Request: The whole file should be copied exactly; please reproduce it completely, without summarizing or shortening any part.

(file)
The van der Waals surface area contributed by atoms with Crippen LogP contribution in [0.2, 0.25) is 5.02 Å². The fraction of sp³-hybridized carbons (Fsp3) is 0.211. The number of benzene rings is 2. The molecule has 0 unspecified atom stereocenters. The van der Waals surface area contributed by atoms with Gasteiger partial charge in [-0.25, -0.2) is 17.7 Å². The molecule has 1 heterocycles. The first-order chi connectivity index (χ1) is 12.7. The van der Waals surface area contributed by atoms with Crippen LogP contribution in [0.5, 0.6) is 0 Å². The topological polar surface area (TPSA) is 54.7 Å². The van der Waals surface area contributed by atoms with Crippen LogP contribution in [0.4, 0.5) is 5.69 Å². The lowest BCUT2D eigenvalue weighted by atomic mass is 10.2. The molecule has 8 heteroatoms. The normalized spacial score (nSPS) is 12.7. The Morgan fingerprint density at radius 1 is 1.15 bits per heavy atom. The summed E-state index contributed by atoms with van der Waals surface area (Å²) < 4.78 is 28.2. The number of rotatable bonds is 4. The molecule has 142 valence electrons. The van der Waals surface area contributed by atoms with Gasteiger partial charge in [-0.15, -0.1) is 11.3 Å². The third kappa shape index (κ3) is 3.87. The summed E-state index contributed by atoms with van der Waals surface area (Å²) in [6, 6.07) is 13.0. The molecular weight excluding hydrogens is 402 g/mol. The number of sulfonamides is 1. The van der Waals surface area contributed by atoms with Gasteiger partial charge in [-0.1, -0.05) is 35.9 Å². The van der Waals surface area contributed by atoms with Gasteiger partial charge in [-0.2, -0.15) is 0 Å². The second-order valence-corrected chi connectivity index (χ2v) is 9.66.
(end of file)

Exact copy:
The van der Waals surface area contributed by atoms with Crippen LogP contribution in [0.2, 0.25) is 5.02 Å². The fraction of sp³-hybridized carbons (Fsp3) is 0.211. The number of benzene rings is 2. The molecule has 0 unspecified atom stereocenters. The van der Waals surface area contributed by atoms with Gasteiger partial charge in [-0.25, -0.2) is 17.7 Å². The molecule has 1 heterocycles. The first-order chi connectivity index (χ1) is 12.7. The van der Waals surface area contributed by atoms with Crippen LogP contribution in [0.5, 0.6) is 0 Å². The topological polar surface area (TPSA) is 54.7 Å². The van der Waals surface area contributed by atoms with Crippen LogP contribution in [0.4, 0.5) is 5.69 Å². The lowest BCUT2D eigenvalue weighted by atomic mass is 10.2. The molecule has 8 heteroatoms. The normalized spacial score (nSPS) is 12.7. The Morgan fingerprint density at radius 1 is 1.15 bits per heavy atom. The summed E-state index contributed by atoms with van der Waals surface area (Å²) < 4.78 is 28.2. The number of rotatable bonds is 4. The molecule has 142 valence electrons. The van der Waals surface area contributed by atoms with Gasteiger partial charge in [-0.15, -0.1) is 11.3 Å². The third kappa shape index (κ3) is 3.87. The summed E-state index contributed by atoms with van der Waals surface area (Å²) in [6, 6.07) is 13.0. The molecular weight excluding hydrogens is 402 g/mol. The number of sulfonamides is 1. The van der Waals surface area contributed by atoms with Gasteiger partial charge in [-0.1, -0.05) is 35.9 Å². The van der Waals surface area contributed by atoms with Gasteiger partial charge in [-0.2, -0.15) is 0 Å². The second-order valence-corrected chi connectivity index (χ2v) is 9.66.